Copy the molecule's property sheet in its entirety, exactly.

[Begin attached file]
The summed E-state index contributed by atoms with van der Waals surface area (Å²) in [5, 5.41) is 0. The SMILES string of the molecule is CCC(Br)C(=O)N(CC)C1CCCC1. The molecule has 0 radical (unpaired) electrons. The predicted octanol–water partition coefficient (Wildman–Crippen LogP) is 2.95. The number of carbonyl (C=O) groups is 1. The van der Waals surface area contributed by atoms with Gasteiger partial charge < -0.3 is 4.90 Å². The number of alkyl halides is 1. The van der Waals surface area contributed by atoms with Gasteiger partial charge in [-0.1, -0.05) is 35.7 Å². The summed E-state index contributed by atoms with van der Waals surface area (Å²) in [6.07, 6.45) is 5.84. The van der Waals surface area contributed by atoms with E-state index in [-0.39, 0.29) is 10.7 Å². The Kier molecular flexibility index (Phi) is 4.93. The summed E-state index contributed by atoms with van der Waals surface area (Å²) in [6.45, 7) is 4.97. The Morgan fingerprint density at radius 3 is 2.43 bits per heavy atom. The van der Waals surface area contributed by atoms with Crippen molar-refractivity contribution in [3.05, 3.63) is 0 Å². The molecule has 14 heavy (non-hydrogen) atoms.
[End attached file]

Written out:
The summed E-state index contributed by atoms with van der Waals surface area (Å²) in [5, 5.41) is 0. The SMILES string of the molecule is CCC(Br)C(=O)N(CC)C1CCCC1. The molecule has 0 radical (unpaired) electrons. The predicted octanol–water partition coefficient (Wildman–Crippen LogP) is 2.95. The number of carbonyl (C=O) groups is 1. The van der Waals surface area contributed by atoms with Gasteiger partial charge < -0.3 is 4.90 Å². The number of alkyl halides is 1. The van der Waals surface area contributed by atoms with Gasteiger partial charge in [-0.1, -0.05) is 35.7 Å². The summed E-state index contributed by atoms with van der Waals surface area (Å²) in [6.07, 6.45) is 5.84. The van der Waals surface area contributed by atoms with E-state index in [-0.39, 0.29) is 10.7 Å². The Kier molecular flexibility index (Phi) is 4.93. The summed E-state index contributed by atoms with van der Waals surface area (Å²) in [6.45, 7) is 4.97. The Morgan fingerprint density at radius 3 is 2.43 bits per heavy atom. The van der Waals surface area contributed by atoms with Crippen molar-refractivity contribution in [3.05, 3.63) is 0 Å². The molecule has 14 heavy (non-hydrogen) atoms.